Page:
11. Now, we may apply our minds to the preliminary objection taken on behalf of the respondent, viz. that the order passed by the Commissioner under Section 33A of the Income-tax Act being administrative in nature cannot be quashed by a writ of certiorari. This point was dealt with by Sinha J, in : 32ITR26(Cal) . His Lordship was clearly of opinion that such an order is an administrative order and not a judicial one. The same view has been taken by the Andhra High Court in the case of Edera Venkaiah v. Commr. of Income-tax, Hyderabad, : AIR1959AP508 . The judgment in that case was delivered by Jagmohan Reddy J. who held that the revisional power of the Commissioner under Section 33A of the Income-tax Act is to be exercised only in the administrative capacity and that the Court will not interfere with such an order in revision under Section 33A. In that case also an order passed by the Commissioner under Section 33A was sought to be quashed on certiorari. This view of Jagmohan Reddy J. was subsequently endorsed by a Division Bench of the Andhra High Court in Addl. Income-tax Officer, Cuddapah v. Cuddapah Star Transport Co. Ltd. (I LR (1961) ] AP 32). In that case alsotheir Lordships held that while acting under Section 33A of the Income-tax Act the Commissioner does not perform any judicial or quasi-judicial function. They further held that the orders of revision passed by the Commissioner under Section 33A being of an administrative character are outside the purview of the extra-ordinary jurisdiction of the High Court under Article 220 of the Constitution of India and that an order of the Commissioner under the said section cannot he quashed by the issue of a writ of certiorari. There is one decision however of the Bombay High Court wherein an order of the Commissioner under Section 33A was quashed by a writ of certiorari. The said decision was made in the case of Bhagwandas Kebaldas v. N. D. Mehrotra : 36ITR538(Bom) . In that case however the point that an order under Section 33A was administrative and not a judicial order and that a writ in the nature of certiorari cannot be issued was not raised and was not considered at all. But the Bombay High Court in the subsequent ease, viz., in the case of Dhunji Shaw Pestonji Ratanji Cassad v. Commr, of Income-Tax, reported in : 46ITR1023(Bom) took the view that an order in revision passed by the Commissioner under Section 33A of the Income-tax Act is an administrative order and that the High Court has no jurisdiction to issue a writ of certiorari to quash it. In that case the assessee applied to the Commissioner for reviewing the order passed by the Income-tax Officer. The application was made under Section 33A of the Income-tax Act. The Commissioner refused to interfere. Thereupon the assessee applied to the then High Court of Judicature at Nagpur for the appropriate writ under Articles 226 and 227 of the Constitution for quashing the order of the Commissioner. The High Court of Nagpur directed the Commissioner to consider the effect of certain notification issued under Section 60 of the Income-tax Act by the Central Government. After the case went back to the Commissioner, the Commissioner again rejected the application for revision under Section 33A of the Income-tax Act on the ground that a certain condition laid down in the said notification issued under Section 60 of the Income-tax Act had not been fulfilled. It is against this order that the assessee applied for an appropriate writ for quashing the aforesaid order of the Commissioner passed under Section 33A of the Income-tax Act. The assessee prayed not only for the issue of the writ of mandamus but also for the issue of a writ of mandamus. Their Lordships ultimately concluded that the High Court had no jurisdiction to issue a writ of certiorari for quashing the order passed by the Commissioner under Section 33A of the Income-tax Act.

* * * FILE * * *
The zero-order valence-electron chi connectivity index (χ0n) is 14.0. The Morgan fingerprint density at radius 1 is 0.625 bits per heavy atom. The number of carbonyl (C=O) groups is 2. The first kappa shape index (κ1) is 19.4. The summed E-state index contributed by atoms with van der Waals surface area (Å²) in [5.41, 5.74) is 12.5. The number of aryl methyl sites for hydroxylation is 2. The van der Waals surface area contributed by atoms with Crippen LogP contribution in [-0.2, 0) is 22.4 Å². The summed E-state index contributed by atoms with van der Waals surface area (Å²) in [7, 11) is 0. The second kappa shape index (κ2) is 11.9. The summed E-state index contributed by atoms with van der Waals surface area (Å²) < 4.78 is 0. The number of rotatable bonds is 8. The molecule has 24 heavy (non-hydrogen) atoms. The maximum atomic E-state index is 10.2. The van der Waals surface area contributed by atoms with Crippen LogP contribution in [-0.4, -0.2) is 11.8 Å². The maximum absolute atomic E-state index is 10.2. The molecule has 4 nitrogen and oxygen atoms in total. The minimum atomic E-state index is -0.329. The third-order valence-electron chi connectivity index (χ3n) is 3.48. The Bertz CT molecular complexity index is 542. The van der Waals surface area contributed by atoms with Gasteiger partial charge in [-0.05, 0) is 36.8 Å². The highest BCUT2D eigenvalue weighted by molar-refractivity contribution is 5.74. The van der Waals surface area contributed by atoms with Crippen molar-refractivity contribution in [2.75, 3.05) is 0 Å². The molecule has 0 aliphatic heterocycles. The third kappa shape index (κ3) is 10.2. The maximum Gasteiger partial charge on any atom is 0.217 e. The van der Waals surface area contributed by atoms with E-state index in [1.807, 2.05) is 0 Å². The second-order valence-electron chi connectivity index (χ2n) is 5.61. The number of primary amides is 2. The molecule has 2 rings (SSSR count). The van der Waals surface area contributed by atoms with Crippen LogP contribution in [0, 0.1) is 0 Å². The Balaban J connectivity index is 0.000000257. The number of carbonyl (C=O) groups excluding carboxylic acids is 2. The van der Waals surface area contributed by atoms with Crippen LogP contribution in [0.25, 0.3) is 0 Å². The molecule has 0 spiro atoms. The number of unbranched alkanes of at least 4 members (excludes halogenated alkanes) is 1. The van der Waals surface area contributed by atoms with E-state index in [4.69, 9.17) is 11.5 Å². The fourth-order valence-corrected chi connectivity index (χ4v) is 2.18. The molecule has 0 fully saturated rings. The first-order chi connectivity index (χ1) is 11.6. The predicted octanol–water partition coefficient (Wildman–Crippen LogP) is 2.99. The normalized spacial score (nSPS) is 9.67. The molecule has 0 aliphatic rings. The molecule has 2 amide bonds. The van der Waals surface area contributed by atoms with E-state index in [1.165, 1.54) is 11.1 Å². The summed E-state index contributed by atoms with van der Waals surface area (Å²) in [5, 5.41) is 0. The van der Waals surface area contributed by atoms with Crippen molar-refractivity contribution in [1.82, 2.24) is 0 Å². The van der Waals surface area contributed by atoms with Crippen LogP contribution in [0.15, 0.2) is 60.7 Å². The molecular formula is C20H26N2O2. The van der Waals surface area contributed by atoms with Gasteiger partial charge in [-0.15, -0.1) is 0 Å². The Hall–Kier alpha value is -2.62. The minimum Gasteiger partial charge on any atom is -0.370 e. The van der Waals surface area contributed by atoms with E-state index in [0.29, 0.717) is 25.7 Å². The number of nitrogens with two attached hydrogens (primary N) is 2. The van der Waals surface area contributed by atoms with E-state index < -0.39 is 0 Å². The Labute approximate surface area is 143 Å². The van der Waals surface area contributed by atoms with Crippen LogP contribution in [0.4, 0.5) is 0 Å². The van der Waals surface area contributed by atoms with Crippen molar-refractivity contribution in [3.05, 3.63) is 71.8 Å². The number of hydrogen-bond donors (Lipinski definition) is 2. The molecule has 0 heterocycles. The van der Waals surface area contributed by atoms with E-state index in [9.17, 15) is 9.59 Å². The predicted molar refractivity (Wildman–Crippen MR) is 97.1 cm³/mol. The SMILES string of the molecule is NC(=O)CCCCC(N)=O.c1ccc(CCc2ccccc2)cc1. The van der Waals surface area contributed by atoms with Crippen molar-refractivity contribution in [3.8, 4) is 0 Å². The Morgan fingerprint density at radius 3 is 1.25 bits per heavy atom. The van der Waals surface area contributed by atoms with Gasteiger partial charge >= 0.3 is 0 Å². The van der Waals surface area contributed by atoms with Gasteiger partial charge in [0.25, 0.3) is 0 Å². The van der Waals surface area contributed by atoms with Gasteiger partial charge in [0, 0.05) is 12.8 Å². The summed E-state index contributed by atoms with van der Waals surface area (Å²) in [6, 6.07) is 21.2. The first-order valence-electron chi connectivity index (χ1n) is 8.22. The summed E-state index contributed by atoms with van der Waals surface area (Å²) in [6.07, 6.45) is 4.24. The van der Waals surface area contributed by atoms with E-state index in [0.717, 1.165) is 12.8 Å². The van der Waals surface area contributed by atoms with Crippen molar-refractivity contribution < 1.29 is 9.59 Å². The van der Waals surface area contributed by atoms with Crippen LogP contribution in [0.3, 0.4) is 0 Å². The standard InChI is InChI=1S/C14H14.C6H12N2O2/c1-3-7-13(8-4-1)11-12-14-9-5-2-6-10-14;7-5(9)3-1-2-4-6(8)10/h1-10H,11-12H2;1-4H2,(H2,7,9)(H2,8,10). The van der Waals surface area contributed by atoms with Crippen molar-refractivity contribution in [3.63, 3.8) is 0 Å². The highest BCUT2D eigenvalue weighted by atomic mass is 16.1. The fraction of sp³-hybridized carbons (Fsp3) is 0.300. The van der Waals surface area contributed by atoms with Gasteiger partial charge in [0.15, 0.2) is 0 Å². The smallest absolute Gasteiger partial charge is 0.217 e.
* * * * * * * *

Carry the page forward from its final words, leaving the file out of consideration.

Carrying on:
12. It may be mentioned that all the decisions noted above wherein it has been held that the order passed by the Commissioner under Section 33A of the Income-tax Act is administrative in nature, referred to the decisions of the Privy Council reported in 74 Ind App 308 also in (1948) 18 I T R 214 also in . The present Section 33A of the Income, tax Act corresponds to Section 33 of the Income-tax Act as it stood before its amendment in 1941. It may be incidentally mentioned that prior to 1941 no right was given to an assessee to move the Commissioner who could call for the records of the subordinate officials suo motu and pass such orders as he thought fit. In 194l the assessee was given the right to apply for revision to the Commissioner of Income-tax, Section 33 of the Income-tax Act before its amendment in 1941 stood thus :